|For leftists, junk science 'R us
By Michael Bates
Blogosphere liberals were chuckling to themselves last week. I don't begrudge them that. It's a refreshing change of pace from talking to themselves. The source of their amusement was a recent article in the Toronto Star titled, "How to spot a baby conservative." The story centered on a study conducted by University of California at Berkeley professor Jack Block that tracked 95 people from their days as nursery school students to adulthood.
According to the article, "The whiny kids tended to grow up conservative, and turned into rigid young adults who hewed closely to traditional gender roles and were uncomfortable with ambiguity."
By contrast, "The confident kids turned out liberal and were still hanging loose, turning into bright, non-conforming adults with wide interests." For those unfamiliar with lib-speak, "rigid" and "uncomfortable with ambiguity" are code for having a sense of right and wrong. "Hewing closely to traditional gender roles" means heterosexual, believing in conventional marriage and accepting that men and women are different.
Block's study appears in the Journal of Research Into Personality. I'm not acquainted with that obviously scintillating publication, but would hope that its other offerings are more persuasively substantive than this one.
I don't know that much can reliably be extrapolated from examining fewer than a hundred people. What objective criteria were used to establish which kids were "whiny" and which ones were "confident?" Were these the only determinants of an individual's politics or were other factors measured and taken into account?
How representative of the general population were kids enrolled in a nursery school in Berkeley, California decades ago? Could the fact they weren't still cared for at home by their mothers have affected the outcome?
Professor Block gained some notoriety in 1990 with another study, one related to teen drug use. His research, of a group of only 101, found that those who had experimented with illegal drugs tended to be healthier and better adjusted than either drug abusers or people who had never tried dope.
Compared to the experimenters, the young people who abstained were "not warm and responsive, not curious and open to new experience, not active, not vital, and not cheerful." Sounds like another way of calling them rigid young adults who hewed closely to traditional gender roles and were uncomfortable with ambiguity.
Jack Block's curriculum vitae, thoughtfully posted on the Internet, reflects several grants from different government agencies over the years. Federal Election Commission records show the admiration is mutual; he's made many financial contributions to big government liberals.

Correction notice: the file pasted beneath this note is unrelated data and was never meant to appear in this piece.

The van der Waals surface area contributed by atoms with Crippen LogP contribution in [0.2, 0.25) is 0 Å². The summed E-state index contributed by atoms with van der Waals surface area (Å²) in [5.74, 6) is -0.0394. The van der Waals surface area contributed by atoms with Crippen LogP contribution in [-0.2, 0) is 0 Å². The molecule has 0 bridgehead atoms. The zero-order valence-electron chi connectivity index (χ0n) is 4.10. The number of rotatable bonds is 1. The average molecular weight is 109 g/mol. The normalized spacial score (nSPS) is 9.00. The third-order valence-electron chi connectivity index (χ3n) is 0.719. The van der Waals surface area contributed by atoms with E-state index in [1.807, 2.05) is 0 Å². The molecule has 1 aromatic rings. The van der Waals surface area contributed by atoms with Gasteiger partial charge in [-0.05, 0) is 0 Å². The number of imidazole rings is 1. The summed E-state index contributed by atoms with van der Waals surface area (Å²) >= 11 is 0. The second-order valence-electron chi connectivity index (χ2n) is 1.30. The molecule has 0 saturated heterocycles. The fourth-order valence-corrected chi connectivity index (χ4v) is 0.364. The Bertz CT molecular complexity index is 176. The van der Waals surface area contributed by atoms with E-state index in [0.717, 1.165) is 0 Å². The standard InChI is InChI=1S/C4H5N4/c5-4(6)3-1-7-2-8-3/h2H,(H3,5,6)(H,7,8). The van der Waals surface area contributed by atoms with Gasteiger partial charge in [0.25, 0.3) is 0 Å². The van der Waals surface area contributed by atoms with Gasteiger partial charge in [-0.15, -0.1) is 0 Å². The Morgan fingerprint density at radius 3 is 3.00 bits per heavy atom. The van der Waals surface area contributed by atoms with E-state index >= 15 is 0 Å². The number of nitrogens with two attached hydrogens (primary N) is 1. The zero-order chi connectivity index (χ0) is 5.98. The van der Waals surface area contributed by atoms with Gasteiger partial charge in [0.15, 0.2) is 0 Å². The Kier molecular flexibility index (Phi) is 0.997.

Howard Dean, Dennis Kucinich, Ralph Nader, Russell Feingold and Barack Obama are but a few who've enjoyed Block's jack. So have lefty outfits such as Moveon.org, the Council for a Livable World and America Coming Together.
It may be tempting to think that the professor's findings are colored by his own political views. It's an enticement I'll avoid since I don't want to make the same mistake he seemingly does, of drawing conclusions based on inadequate data. I'll have to remember this quality the next time I update my own curriculum vitae.
Liberals have been trying to portray non-liberals as psychologically or mentally or morally unfit for a long time. More than half a century ago psychologist Harry Overstreet warned the public about individuals who resisted programs such as public housing and foreign aid. Such people, he asserted, "may appear ' normal' in the sense that they are able to hold a job and otherwise maintain their status as members of society; but they are, we now recognize, well along the road to mental illness."
That's ironic when you consider reality. After all, it's liberals who have developed an unhealthful addiction to the state. They demand that government make all sorts of decisions - from retirement plans to the size of their toilets - for responsible adults. Who see conspiracies everywhere but in abortion clinics. Who still fixate on the 2000 presidential election and just can't, if you'll pardon the expression, move on.
Who are so emotionally fragile that Kerry's loss sent them scurrying to mental health professionals in an effort to assuage their trauma and depression. At least one man was so distressed over the 2004 election that he blew his brains out with a shotgun. No doubt some study would have identified him as one of those active, vital, cheerful folks open to new experiences.
So, OK, let liberals feel better about themselves by imagining that conservatives are complainers when they're small children. The rest of us know with certitude which adults have a monopoly on whining.
Mike Bates is the author of Right Angles and Other Obstinate Truths. This essay originally appeared in the March 23, 2006 Oak Lawn Reporter.
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